Given that many of these alternatives are already used by scientists, the big question is: why is animal testing is still a requirement across the world? ‘The regulators have to be risk averse, they can’t afford to let something out on the general public that they have any concerns about,’ explains Dr Marshall. ‘I don’t think they can see an easy way to replace it so they’re kind of just ticking along with that because it would take a lot for them to revisit their entire processes, everyone would have to be on board.’

However, there is already one organisation in Britain dedicated to doing just that. The NC3Rs awards millions in funding to a wide range of institutions with this aim of refining animal tests, reducing unnecessary suffering, and hopefully one day, replacing it altogether. It recently published a paper clarifying that forcing rats or mice to swim for antidepressant trials is not a requirement.

One researcher working in regenerative medicine told how he hates working on animals but is nonetheless bound by UK regulations. He asked not to give his name, given how people in his field have had bombs planted under their cars in the past by animal rights activists. ‘The scientific community are trying to be a bit more public about this – providing more information so the public can understand the topic better,’ he says. ‘But the people telling you that aren’t the ones with targets on their backs’…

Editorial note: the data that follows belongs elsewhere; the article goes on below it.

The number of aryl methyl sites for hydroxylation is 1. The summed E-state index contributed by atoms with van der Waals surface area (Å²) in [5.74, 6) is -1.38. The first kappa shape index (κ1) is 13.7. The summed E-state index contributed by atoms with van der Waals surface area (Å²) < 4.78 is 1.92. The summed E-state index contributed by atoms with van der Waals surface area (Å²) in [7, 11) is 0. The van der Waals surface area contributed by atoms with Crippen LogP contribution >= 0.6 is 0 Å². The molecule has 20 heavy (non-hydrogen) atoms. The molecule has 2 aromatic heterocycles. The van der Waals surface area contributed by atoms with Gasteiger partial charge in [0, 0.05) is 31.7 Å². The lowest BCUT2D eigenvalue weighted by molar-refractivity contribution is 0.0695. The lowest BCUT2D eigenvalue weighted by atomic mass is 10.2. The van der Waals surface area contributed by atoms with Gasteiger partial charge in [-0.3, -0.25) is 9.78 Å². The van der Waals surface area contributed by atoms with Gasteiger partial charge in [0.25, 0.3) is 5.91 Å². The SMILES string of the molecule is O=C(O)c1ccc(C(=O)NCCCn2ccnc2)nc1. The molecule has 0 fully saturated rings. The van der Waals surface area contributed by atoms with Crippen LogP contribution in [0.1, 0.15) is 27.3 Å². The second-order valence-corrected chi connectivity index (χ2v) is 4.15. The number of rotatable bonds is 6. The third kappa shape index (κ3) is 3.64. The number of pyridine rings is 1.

Chris Magee, head of policy and media at Understanding Animal Research, believes animal rights groups often paint a narrative of scientists as being uncaring on this issue… ‘When the day comes that we don’t use animals, it won’t have anything at all to do with the anti-groups,’ he says adamantly. ‘They undermine the case for further investment by pretending that we’re already there. We’re not… ‘I get it that they’re passionate about it, but they’re also trying to steal the glory of the long march of science and they’re trying to paint people as psychopathic idiots’…

Chris says that animal testing for the vaccine was ‘crucial’… Although some people have been concerned about how quickly the Covid vaccine was developed, there’s been little outcry on what it was tested on – and neither has stopped over 45million people becoming fully vaccinated… ‘I did wonder at the beginning, is this going to make people change their minds about animal research because it happened at a faster pace?’ he admits… Dr Marshall says this is because ‘animal research as a body does a really good job of promoting itself’. ‘I feel like it’s really been rammed down my throat how important the animals are and how much of a hero the animals were, as if they had any say’. SOURCE…